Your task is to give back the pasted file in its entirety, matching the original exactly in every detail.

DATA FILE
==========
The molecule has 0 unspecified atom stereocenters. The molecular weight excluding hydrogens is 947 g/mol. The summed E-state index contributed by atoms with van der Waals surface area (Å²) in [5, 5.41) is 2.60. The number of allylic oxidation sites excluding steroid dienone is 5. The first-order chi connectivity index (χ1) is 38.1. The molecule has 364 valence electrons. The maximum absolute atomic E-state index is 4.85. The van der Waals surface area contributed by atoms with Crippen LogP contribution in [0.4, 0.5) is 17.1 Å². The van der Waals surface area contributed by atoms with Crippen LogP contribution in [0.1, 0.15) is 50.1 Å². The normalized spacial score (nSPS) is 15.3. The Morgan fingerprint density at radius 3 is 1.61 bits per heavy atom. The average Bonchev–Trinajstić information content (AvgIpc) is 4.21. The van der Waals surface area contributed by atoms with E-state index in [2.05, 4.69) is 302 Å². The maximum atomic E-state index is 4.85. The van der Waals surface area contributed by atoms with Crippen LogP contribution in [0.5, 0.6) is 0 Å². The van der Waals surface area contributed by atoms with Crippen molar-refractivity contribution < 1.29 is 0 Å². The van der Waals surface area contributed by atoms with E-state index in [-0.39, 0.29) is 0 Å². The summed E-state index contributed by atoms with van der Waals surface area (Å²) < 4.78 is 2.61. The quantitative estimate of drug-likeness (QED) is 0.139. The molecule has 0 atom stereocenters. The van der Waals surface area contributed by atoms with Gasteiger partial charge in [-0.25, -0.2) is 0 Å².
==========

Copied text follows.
The molecule has 0 unspecified atom stereocenters. The molecular weight excluding hydrogens is 947 g/mol. The summed E-state index contributed by atoms with van der Waals surface area (Å²) in [5, 5.41) is 2.60. The number of allylic oxidation sites excluding steroid dienone is 5. The first-order chi connectivity index (χ1) is 38.1. The molecule has 364 valence electrons. The maximum absolute atomic E-state index is 4.85. The van der Waals surface area contributed by atoms with Crippen LogP contribution in [0.4, 0.5) is 17.1 Å². The van der Waals surface area contributed by atoms with Crippen LogP contribution in [0.1, 0.15) is 50.1 Å². The normalized spacial score (nSPS) is 15.3. The Morgan fingerprint density at radius 3 is 1.61 bits per heavy atom. The average Bonchev–Trinajstić information content (AvgIpc) is 4.21. The van der Waals surface area contributed by atoms with E-state index in [2.05, 4.69) is 302 Å². The maximum atomic E-state index is 4.85. The van der Waals surface area contributed by atoms with Crippen LogP contribution in [0.5, 0.6) is 0 Å². The van der Waals surface area contributed by atoms with Crippen molar-refractivity contribution < 1.29 is 0 Å². The van der Waals surface area contributed by atoms with E-state index in [-0.39, 0.29) is 0 Å². The summed E-state index contributed by atoms with van der Waals surface area (Å²) < 4.78 is 2.61. The quantitative estimate of drug-likeness (QED) is 0.139. The molecule has 0 atom stereocenters. The van der Waals surface area contributed by atoms with Gasteiger partial charge in [-0.25, -0.2) is 0 Å².